Michael Archer, partner at solicitor Beale & Company, outlines employment law changes that benefit fathers
Unpaid parental leave was introduced in December 1999. It allowed up to 13 weeks a child, to be taken during the first five years of a child's life (up to 18 years if the child is disabled) subject to a maximum of four weeks a year, and time off to deal with family emergencies. Since 6 April 2003, fathers have a statutory entitlement to paid paternity leave, and statutory adoption leave and pay subject to eligibility requirements.

The new rights are as follows:

  • Statutory paternity leave and statutory paternity pay Fathers can take either one or two consecutive weeks' paid leave. Individual days cannot be taken. This means that fathers no longer have to take precious holiday entitlement when their children are born. Leave must be completed within 56 days of the birth. The weekly rate is currently the lesser of £100 or 90% of average weekly earnings. Although the rights to statutory paternity leave and pay are by no measure equal to the rights of new mothers, there is no longer an excuse for new fathers not to spend more time at home.

  • Statutory adoption leave and statutory adoption pay This can be taken by one qualifying parent from the date of the child's placement or from a fixed date up to 14 days before the expected date of placement. It is paid in the same way as statutory maternity pay: 26 weeks at £100 per week or 90% of the average weekly earnings, whichever is lower; a further 26 weeks can be taken as unpaid leave. A father who does not take statutory adoption leave is entitled to statutory paternity leave and pay as above.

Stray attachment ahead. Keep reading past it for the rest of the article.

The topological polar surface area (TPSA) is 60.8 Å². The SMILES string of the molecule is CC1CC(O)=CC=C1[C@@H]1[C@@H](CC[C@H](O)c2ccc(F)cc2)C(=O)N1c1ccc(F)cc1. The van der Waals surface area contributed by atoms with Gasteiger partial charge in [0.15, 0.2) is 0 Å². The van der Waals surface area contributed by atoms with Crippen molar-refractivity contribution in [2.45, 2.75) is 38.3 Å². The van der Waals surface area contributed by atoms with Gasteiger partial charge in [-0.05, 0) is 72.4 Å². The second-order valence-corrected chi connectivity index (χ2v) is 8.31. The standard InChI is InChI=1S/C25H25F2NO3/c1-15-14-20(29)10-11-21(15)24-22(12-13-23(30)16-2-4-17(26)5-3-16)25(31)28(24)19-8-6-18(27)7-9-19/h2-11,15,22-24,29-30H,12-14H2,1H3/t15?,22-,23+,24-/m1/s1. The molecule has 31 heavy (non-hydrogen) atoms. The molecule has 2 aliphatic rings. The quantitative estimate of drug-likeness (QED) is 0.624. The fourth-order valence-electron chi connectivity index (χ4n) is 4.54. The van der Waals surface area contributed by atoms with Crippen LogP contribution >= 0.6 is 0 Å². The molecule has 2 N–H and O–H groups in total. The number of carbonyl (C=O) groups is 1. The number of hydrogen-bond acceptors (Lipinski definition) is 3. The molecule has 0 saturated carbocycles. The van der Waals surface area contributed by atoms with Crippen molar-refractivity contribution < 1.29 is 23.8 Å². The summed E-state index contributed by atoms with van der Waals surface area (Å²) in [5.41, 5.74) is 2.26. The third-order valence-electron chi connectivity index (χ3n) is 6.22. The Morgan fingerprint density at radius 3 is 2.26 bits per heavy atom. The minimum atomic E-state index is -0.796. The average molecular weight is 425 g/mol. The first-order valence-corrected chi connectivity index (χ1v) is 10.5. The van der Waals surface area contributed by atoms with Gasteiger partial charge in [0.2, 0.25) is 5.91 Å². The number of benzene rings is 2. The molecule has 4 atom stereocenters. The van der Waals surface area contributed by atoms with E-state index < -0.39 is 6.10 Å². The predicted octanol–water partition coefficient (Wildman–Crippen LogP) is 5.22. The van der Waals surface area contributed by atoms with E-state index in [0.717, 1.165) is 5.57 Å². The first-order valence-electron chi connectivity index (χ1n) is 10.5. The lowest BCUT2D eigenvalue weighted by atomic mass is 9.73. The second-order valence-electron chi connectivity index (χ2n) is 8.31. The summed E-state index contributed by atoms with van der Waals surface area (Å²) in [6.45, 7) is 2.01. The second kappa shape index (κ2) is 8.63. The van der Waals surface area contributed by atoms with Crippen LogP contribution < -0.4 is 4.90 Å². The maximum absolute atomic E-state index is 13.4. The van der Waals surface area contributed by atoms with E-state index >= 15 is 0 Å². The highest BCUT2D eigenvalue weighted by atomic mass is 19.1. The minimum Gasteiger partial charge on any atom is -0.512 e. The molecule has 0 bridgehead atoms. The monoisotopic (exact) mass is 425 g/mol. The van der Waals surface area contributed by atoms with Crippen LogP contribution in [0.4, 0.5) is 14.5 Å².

The father is entitled to the same or a similar job that he had – and, furthermore, he has the right not to suffer detrimental treatment for taking that time off

  • Flexible working Like mothers, fathers of children aged under six (or of disabled children aged under 18) can apply to their employer for one or more of the following: a change in their hours and the times when they are required to work, and to work part of the time from home. Any such application must be "considered seriously" by the employer. Note that any change to the contract of employment to accommodate flexible working will be permanent. As with statutory paternity leave, an application for flexible working must be made for the purposes of caring for a child.

    The above summary sets out the new rights to which a working father is entitled. Do not, of course, forget that the existing statutory rights of "time off for dependents" and "parental leave" may still be used.

    Working fathers who have reservations about taking leave to care for their children should be aware that the above rights come with statutory protection. At the end of any time off, a father is entitled to the same or a similar job as he had before taking the leave and, furthermore, he has the right not to suffer detrimental treatment from his employer for taking that time off.